If I didn’t make this trip happen, I feared I would live to regret it.
I never thought of myself as an RVer, but I was attracted to the idea of packing modest belongings into a mini house on wheels and setting out for an extended journey. Our family had never taken a vacation longer than two weeks and most of our major road trips were for youth hockey.
This trip was an opportunity to do something extraordinary and bring the family together when the daily grind of life at home had us drifting apart. It was a chance to step out of my comfort zone, meet new people and make life long memories.
A few years ago, my grandfather, now 94, took me by the arm and said, “Don’t wait. Do great things while you can. Life goes too damn fast and before you know it, you’re too old to do the things that really matter.”
I’ll never forget that moment, the seriousness of his tone, the tightness of his grip and how his eyes were smiling. This trip was the kind of thing he was talking about.
One week and over a thousand miles into it, I feel like we’ve been at this a lot longer. We meander through long days that blend together and we lose track of where we are on the calendar. Planning happens on the fly (a complete departure from my usual modus operandi) and we never quite know where we’ll end up until we get there. There’s also a rhythm and a sense of freedom and discovery in this form of travel that I am getting used to.
I have to admit that family life on the road is far from perfect. There’s a certain amount of bickering, complaining and reluctant compromise on a daily basis. Nonetheless, there is something far more important – almost magical – about the moments (not days) in this shared experience that I trust will make it unforgettable.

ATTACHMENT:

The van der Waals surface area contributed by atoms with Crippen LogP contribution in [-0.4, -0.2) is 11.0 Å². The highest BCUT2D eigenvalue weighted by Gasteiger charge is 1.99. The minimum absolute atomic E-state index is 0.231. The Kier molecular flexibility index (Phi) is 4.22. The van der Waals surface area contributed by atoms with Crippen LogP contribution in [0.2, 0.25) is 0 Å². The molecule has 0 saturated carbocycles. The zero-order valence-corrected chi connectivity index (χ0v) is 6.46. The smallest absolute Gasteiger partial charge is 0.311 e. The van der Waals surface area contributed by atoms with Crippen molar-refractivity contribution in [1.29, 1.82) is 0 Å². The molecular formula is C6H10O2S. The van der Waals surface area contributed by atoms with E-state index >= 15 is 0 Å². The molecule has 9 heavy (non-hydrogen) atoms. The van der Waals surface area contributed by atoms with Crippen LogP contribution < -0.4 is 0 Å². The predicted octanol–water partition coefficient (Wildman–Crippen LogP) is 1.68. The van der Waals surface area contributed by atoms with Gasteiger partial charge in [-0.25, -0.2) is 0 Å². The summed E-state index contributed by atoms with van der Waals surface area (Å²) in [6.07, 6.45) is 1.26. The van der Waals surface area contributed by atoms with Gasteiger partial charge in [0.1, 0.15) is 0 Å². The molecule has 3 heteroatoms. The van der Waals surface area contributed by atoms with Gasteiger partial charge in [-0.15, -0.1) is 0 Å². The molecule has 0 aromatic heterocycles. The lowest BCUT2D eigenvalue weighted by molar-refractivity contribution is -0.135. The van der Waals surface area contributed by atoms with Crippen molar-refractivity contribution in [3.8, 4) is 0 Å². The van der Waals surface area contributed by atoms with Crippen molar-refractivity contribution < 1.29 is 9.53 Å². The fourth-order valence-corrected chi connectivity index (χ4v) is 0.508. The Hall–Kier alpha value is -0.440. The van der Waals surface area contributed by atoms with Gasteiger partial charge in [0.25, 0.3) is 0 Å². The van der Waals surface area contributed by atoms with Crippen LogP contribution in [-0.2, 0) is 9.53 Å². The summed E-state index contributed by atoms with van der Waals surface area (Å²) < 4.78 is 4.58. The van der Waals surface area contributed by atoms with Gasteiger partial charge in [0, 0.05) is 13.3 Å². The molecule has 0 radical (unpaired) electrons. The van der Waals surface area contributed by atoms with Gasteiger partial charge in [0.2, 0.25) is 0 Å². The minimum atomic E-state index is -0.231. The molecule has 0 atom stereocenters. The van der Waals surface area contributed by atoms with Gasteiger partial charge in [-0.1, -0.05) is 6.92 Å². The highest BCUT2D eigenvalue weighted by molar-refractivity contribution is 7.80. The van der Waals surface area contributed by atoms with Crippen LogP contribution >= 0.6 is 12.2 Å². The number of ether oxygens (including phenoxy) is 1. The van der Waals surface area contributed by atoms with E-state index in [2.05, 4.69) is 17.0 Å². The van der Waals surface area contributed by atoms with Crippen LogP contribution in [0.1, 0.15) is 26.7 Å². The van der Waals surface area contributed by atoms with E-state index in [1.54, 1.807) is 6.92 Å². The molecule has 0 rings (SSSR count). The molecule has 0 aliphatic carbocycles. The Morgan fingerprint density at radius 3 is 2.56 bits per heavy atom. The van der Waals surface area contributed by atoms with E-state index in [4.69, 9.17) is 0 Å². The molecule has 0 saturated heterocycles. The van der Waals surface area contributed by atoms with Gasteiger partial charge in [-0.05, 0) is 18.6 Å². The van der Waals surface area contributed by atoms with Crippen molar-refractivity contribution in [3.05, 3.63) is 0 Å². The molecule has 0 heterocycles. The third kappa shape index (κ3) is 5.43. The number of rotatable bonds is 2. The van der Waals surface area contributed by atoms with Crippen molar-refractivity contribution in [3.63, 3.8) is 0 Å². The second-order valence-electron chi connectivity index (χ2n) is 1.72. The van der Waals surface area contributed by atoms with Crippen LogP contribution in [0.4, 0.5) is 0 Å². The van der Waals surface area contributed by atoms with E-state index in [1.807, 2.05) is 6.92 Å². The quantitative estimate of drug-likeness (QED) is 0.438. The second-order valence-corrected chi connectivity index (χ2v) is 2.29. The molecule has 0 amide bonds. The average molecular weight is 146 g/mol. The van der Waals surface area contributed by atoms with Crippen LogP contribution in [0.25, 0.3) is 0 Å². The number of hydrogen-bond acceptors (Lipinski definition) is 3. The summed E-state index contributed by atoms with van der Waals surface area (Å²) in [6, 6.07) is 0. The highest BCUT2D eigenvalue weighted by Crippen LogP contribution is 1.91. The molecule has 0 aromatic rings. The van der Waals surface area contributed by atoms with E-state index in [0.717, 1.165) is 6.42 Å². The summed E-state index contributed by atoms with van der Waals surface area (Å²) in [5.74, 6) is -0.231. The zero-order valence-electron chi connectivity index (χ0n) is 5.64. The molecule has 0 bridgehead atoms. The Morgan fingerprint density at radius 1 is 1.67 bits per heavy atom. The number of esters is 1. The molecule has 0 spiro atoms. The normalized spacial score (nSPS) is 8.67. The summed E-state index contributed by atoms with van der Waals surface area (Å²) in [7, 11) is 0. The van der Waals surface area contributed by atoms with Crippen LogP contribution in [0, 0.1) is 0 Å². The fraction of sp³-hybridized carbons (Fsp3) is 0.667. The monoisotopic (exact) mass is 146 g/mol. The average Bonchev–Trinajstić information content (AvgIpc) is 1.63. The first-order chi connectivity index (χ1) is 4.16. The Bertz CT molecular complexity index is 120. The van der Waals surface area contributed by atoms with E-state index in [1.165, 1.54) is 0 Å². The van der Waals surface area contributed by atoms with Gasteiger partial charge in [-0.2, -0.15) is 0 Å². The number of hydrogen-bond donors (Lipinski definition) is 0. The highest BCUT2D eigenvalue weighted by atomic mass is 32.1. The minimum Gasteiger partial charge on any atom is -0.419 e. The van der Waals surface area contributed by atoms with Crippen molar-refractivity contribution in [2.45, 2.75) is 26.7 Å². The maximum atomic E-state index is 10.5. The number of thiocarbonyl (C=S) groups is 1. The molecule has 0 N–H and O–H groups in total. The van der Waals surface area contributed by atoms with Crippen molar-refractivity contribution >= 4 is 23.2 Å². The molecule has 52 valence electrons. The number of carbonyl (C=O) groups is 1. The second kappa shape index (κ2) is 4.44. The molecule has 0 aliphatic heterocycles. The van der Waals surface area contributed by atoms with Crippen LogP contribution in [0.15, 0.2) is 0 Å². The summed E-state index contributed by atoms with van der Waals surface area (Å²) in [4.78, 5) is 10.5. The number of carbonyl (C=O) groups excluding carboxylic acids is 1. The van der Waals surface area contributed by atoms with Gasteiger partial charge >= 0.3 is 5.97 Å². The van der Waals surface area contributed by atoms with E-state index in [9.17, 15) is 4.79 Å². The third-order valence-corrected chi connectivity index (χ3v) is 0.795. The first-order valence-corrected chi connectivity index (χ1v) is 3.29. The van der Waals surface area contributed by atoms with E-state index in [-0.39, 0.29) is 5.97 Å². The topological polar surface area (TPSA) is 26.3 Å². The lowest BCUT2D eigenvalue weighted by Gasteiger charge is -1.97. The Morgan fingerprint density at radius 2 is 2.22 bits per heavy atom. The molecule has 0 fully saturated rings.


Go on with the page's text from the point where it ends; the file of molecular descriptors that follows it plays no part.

Moments such as…
The windy and rainy afternoon we arrived at an idyllic beachfront RV park in the remote town of La Push, Washington.
The pleasure I get from seeing my teenage daughter smile and laugh.
The morning everyone rallied to hike Neahkahnie Mountain with me even though they didn’t want to.
How we tuck into bed each night in the same room, feeling close and safe.
Finding a beautiful oceanfront campsite and unexpectedly discovering the water was home to an active pod of Gray Whales.
How we spent hours smiling and sharing words of encouragement as we all surfed Agate Beach in Newport, Oregon.
The early morning coffee I get to share with my husband pouring over maps and guidebooks while our teen and preteen sleep.
Despite our lack of experience driving and maintaining an RV (we’d never driven one before this trip), we’re catching on. As we gain control of the high tech systems and mechanics, there is a real sense of accomplishment and pride that has not been lost on me. And, at least for now, we’ve made it a little easier on ourselves by banning everyone from using the bathroom for #2 and relying on campground showers.
This trip is a journey in togetherness. In figuring it out. It’s about healing wounds and strengthening bonds. It’s about stepping in, opening up and being present. We’re not there yet, but with each and every mile, we’ll get a little closer.
Dori and her husband Mike and two children, Matilda and Clarence, are taking a 4-week, 5,000 mile trip across the western U.S. in a Winnebago Via. She is writing about her experience for Winnebago Life and for her national audience of readers and writers at Mamalode – “America’s best parenting magazine.” Follow her frequent posts on Instagram @Mamalode #viaMamalode – and keep an eye out for her on the road.